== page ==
Almost no published information is available on late outcomes with the use of covered stents in the carotid arteries. Given the uncertainty about what to expect, long-term clinical and imaging follow-up should be provided. Some combination of duplex scanning, plain films, and CT angiography should be used at regular intervals to look for late complications such as kinking of the device, stenosis or kinking of the native vessel, thrombus formation, flow around the covered stent (endoleak), strut fracture,51 or device malpositioning.

Caution should be exercised in using covered stents in off-label applications. Use in a contaminated or potentially infected field risks infection of the implant, which can lead to infective arteritis, periarteritis, infectious complications from septic embolic, hematogenous spread of infection, pseudoaneurysm, or hemorrhage. Thrombosis or thromboembolism can cause stroke.

Although published case reports suggest good short- and mid-term results from the use of carotid stents in head and neck sites, there are no long-term data on their durability, especially in cervical locations subject to movement. The possibility of device compromise from strut fracture,51 compression, stenosis,2,52 deformation,53,54 kinking, or other mechanical problem should be considered. Therefore, use of covered stents for carotid artery applications should be avoided, if possible, especially in younger patients and those for whom lower-risk surgical treatment are reasonable alternatives.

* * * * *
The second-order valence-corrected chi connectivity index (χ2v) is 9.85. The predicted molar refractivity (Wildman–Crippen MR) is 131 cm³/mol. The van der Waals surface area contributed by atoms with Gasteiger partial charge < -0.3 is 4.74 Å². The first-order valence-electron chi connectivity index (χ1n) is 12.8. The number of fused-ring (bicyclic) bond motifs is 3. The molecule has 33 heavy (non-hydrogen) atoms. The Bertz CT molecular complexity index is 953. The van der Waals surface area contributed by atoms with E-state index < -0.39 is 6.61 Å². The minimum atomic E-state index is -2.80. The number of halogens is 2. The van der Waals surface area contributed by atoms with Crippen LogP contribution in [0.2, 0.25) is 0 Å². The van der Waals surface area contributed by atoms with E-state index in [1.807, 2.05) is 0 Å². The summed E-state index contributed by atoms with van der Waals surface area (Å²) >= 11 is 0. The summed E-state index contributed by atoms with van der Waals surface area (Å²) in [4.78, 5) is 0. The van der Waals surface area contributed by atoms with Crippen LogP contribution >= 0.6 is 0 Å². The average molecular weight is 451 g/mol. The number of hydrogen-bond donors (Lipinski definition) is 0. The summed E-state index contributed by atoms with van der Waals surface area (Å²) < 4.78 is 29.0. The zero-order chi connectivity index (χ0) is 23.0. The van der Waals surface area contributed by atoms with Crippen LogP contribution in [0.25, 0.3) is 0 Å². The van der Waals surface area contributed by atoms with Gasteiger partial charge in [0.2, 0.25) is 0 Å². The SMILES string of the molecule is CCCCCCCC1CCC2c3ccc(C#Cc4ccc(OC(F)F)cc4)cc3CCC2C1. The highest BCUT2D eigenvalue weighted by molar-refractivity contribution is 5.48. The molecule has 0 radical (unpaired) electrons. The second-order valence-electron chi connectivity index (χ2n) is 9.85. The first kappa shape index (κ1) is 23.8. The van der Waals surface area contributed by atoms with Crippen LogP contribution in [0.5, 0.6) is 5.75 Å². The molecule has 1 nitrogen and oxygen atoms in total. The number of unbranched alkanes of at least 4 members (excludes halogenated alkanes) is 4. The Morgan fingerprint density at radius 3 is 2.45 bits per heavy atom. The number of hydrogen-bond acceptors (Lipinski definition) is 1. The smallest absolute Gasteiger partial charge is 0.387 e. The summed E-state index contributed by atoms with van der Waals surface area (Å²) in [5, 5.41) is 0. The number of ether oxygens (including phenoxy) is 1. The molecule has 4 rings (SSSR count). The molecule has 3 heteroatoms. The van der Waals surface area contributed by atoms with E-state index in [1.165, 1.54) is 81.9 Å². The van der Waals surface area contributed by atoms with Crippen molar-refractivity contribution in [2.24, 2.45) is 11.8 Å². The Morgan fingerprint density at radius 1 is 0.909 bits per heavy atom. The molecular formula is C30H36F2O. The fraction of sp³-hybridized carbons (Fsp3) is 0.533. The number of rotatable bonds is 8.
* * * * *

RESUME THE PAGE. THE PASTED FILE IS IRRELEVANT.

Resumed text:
David L. Dawson, MD, is Professor, UC Davis Vascular Center, Division of Vascular and Endovascular Surgery in Sacramento, California. He has disclosed that he is a paid consultant for Gore & Associates, receives grant/research funding from Abbott Vascular, and is a paid consultant for and receives grant/researching funding from Boston Scientific. Dr. Dawson may be reached at (916) 734-8122;